One spot in New York City could provide an early hint as Americans await any prolonged counting of votes across the nation in the 2020 presidential election.
New York’s least populated and most Republican borough—usually not the best barometer for city elections—often points the way when it comes to the White House. Unlike their counterparts across the five boroughs, Staten Island voters chose both of the last two winners, Republican Donald Trump in 2016 and Democrat Barack Obama in 2012.
And one area of the borough has an even stronger record of predicting the national winner: The 63rd State Assembly District.
Even in 2008, when Republican John McCain won Staten Island, the district—which straddles neighborhoods on the island’s North and South Shores—went to the national winner, Obama.
Since 2004, with the re-election of Republican George W. Bush, the district has voted in favor of the candidate that won the Electoral College in each election.
In 2020, will the district foretell a Trump repeat or show the way for Democrat Joe Biden?
A District on a Streak
According to the city Board of Elections, the district voted for Bush in 2004 over Democrat John Kerry, 23,101 to 19,019. In 2008, Obama won there by a mere 239 votes.
In 2012, Obama beat Mitt Romney by 2,665 votes. The district shifted back to the Republican in 2016, with Trump beating Democrat Hillary Clinton by almost 4,000.
The state Assembly district appears to be what NPR called a swingometric bellwether, a place where outcomes mirror important swings or shifts in the national electorate. It has been represented since 2003 by Michael Cusick, the Staten Island Democratic leader, who is running this year against Republican Anthony DeGuerre, an attorney.
Staten Island’s demographics resemble the nation’s as a whole. According to the U.S. Census Bureau’s latest American Community Survey. In 2018, Staten Island was 62% white, 9% Black, 18% Hispanic and 9% Asian. The nation in 2018 was about 61% white, 12% Black, 18% Hispanic and 5% Asian. New York City as whole was about 32% white, 22% Black, 29% Hispanic and 14% Asian.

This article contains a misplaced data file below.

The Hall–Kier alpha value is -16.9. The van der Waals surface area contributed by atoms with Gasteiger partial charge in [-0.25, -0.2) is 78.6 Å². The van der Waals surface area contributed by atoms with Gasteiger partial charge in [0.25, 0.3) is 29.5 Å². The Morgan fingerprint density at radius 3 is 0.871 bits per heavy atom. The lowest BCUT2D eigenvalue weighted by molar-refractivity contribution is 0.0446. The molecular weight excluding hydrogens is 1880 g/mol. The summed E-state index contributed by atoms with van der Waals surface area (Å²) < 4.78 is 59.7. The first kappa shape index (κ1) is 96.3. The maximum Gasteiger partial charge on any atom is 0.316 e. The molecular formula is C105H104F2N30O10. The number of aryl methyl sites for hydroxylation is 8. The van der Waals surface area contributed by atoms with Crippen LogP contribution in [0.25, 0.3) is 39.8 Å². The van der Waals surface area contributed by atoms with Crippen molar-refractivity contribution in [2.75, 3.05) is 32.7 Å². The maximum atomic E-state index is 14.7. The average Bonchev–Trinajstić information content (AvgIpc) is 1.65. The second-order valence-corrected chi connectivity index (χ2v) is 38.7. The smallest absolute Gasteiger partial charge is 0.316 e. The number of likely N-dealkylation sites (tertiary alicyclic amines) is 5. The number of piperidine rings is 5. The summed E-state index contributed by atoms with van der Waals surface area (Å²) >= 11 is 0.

The Center Holds
Doug Muzzio, a political scientist at Baruch College whose work focuses on New York City politics, said that though the district fits the definition of a bellwether, outcomes cannot be taken for granted. He cautions that factors beyond demographics—including the socio-economic and political environment, the roles of the political parties and the roles of the individual campaigns—can drive election results.
As of February 2020, the city Board of Elections listed 125,232 active Democrats and 87,946 active Republicans on Staten Island. Muzzio said that the Democrats’ advantage has not meant the borough leans left.
Staten Island Democrats have been traditionally identified as Reagan Democrats, named for the voters who first crossed party lines to coalesce around the socially and fiscally conservative policies of the 40th president, who won the first of his two terms in 1980.
“Even locally, if you look at the congressional race in that borough and you look at the DA’s race, there’s bouncing around,” Muzzio said.
The swing nature of the borough makes it the one place in the city where Republicans are seen as having a chance of taking a House seat away from the Democrats.
National political-action committees are spending millions to try to sway the race pitting incumbent Democratic Rep. Max Rose against Republican challenger Assemblywoman Nicole Malliotakis in the 11th Congressional District, which includes the 63rd Assembly District along with all of Staten Island and part of South Brooklyn.
After all, as Staten Island goes, often so goes the nation.